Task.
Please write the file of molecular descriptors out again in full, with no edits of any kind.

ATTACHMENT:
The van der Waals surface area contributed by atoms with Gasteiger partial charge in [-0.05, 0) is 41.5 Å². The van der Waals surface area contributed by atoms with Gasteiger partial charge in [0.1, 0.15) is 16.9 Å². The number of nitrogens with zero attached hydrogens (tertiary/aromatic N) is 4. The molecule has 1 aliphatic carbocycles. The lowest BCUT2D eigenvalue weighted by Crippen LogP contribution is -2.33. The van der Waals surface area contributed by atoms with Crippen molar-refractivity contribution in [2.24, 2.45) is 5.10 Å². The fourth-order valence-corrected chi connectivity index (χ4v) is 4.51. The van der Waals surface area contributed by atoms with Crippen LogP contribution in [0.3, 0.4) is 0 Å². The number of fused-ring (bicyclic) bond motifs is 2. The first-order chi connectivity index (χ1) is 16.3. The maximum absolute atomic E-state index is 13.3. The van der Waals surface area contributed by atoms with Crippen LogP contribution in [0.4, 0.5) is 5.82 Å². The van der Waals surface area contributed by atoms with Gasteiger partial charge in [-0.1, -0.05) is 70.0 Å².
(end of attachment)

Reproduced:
The van der Waals surface area contributed by atoms with Gasteiger partial charge in [-0.05, 0) is 41.5 Å². The van der Waals surface area contributed by atoms with Gasteiger partial charge in [0.1, 0.15) is 16.9 Å². The number of nitrogens with zero attached hydrogens (tertiary/aromatic N) is 4. The molecule has 1 aliphatic carbocycles. The lowest BCUT2D eigenvalue weighted by Crippen LogP contribution is -2.33. The van der Waals surface area contributed by atoms with Crippen molar-refractivity contribution in [2.24, 2.45) is 5.10 Å². The fourth-order valence-corrected chi connectivity index (χ4v) is 4.51. The van der Waals surface area contributed by atoms with Crippen LogP contribution in [0.3, 0.4) is 0 Å². The number of fused-ring (bicyclic) bond motifs is 2. The first-order chi connectivity index (χ1) is 16.3. The maximum absolute atomic E-state index is 13.3. The van der Waals surface area contributed by atoms with Crippen LogP contribution in [0.4, 0.5) is 5.82 Å². The van der Waals surface area contributed by atoms with Gasteiger partial charge in [-0.1, -0.05) is 70.0 Å².